Horseyhefler
Posts: 35
Incept: 2020-04-07


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I've been going to a local salvage store, their prices are going up as well, but at least I have a few items to take home to show for it. My laundry has been drying on the line for a while, also...
Prof_dilligaf
Posts: 54
Incept: 2021-09-02

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If we stop today, inflation would be the least of our worries, as this tard train would jump the tracks pretty much immediately as all the manically spun plates stop and drop straight to the ground. Just hinting at the most minuscule rate hike causes sphincters of all sorts to seize up, and nobody on the supply side of the equation has even pretended that the CNTL-P is ever going to stop cuz that's gear-ron-teed suicide.

I honestly don't see a way out, and assume that in the near future (1-3 years), we'll all be looking back with longing at these inflated prices as we chew pensively on our BLTs (that is, badger, lichen and tumbleweed) in the crawlspace.
Blanca
Posts: 254
Incept: 2020-07-25

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Stock market at record valuations. Interest rates at record lows. What do you do to avoid the loss of purchasing power by the dollar?

This is how wicked and corrupt governments ruin the middle class.
Greenacr
Posts: 326
Incept: 2016-03-15

Northern Ohio
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Regarding Appliances. My son is a manufacturing supervisor for Whirlpool in Findlay, Ohio. That factory has over 1.2 M dishwasher orders on backorder due to the chip shortage and other supply chain issues........ They are apparently getting ready to raise prices again.

Everything I have read and am seeing is that we are still on the front side of this "supply chain" issue. Things are going to get worse before they get better.
Bobn
Posts: 59
Incept: 2007-12-02

Chicago Suburb IL
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Once upon a time, a Fed chairman addressed this by raising interest rates such that mortgages were as high as 18%. It was brutal for a while for a lot of people. But it worked. I think that, along with business-friendly policies, gave us the Reagan economy.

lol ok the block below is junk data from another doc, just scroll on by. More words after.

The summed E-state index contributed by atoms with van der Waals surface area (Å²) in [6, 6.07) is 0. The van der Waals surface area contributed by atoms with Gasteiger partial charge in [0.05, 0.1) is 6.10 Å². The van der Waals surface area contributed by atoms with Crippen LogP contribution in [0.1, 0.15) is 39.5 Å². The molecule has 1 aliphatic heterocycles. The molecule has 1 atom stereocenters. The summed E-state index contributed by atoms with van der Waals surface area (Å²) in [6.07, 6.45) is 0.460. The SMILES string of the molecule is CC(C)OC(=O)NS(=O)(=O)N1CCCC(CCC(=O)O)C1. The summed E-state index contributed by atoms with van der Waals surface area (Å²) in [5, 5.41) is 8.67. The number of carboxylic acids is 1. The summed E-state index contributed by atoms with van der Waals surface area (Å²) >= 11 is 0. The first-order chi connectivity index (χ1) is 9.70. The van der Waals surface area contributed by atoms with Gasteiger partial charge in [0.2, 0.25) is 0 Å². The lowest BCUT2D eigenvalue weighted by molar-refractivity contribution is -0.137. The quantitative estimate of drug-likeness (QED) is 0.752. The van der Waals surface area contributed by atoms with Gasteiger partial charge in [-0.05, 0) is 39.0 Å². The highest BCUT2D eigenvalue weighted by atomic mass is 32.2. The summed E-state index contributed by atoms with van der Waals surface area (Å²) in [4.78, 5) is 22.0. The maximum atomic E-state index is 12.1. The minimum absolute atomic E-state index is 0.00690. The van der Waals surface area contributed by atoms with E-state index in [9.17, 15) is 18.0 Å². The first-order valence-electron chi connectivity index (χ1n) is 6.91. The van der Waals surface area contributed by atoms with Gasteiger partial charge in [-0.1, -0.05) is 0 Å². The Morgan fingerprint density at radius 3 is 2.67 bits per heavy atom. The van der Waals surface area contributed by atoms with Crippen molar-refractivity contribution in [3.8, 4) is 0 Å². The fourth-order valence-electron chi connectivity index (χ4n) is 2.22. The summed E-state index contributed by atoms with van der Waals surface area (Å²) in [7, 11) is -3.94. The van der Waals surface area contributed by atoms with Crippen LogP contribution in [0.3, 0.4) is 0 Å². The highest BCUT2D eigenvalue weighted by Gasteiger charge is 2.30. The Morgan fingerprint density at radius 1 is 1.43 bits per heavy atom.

I don't think that works when the U.S. has $30 Trillion in debt. I could be wrong, maybe it's almost all long-term - on the other hand as Karl points out, we're still feeding this beast.
Greenacr
Posts: 326
Incept: 2016-03-15

Northern Ohio
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Karl -

I believe I remember hearing in your pod cast that it is more like a 12 - 18 month period before the affects of all this stimulus show up in the economy as inflation. I am wondering if that time period is more like 18 - 24 months due to the fact that a bunch of money from previous spending packages is still not spent and other factors such as Labor and the chip shortage are pushing inflation on their own.

I don't see this ending until we get to your previously predicted inflection point in 2024.

I always look forward to your New Year predictions and am curious if that 2024 date is moving forward. Thanks for your Blog. I always look forward to your posts and the discussion forum that follows.
Bluto
Posts: 675
Incept: 2021-07-10

Florida
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All of this so-called infrastructure (once you get past all the graft and port) will require lots of blue-collar labor. You know, the same guys the Biden regime is threatening with firing if they don't take the clot shot.

You think those guys had pricing leverage before? The regime just handed them a fistful of aces by increasing the demand even more for their services!

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"History shows again and again how nature points out the folly of man." -- Blue Oyster Cult "Godzilla"
Bluto
Posts: 675
Incept: 2021-07-10

Florida
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Follow-on to above post: Wouldn't it be ironic if the laborers got big pay increases, then the company (to maximize profit) decided to lay off the Karens in the front office?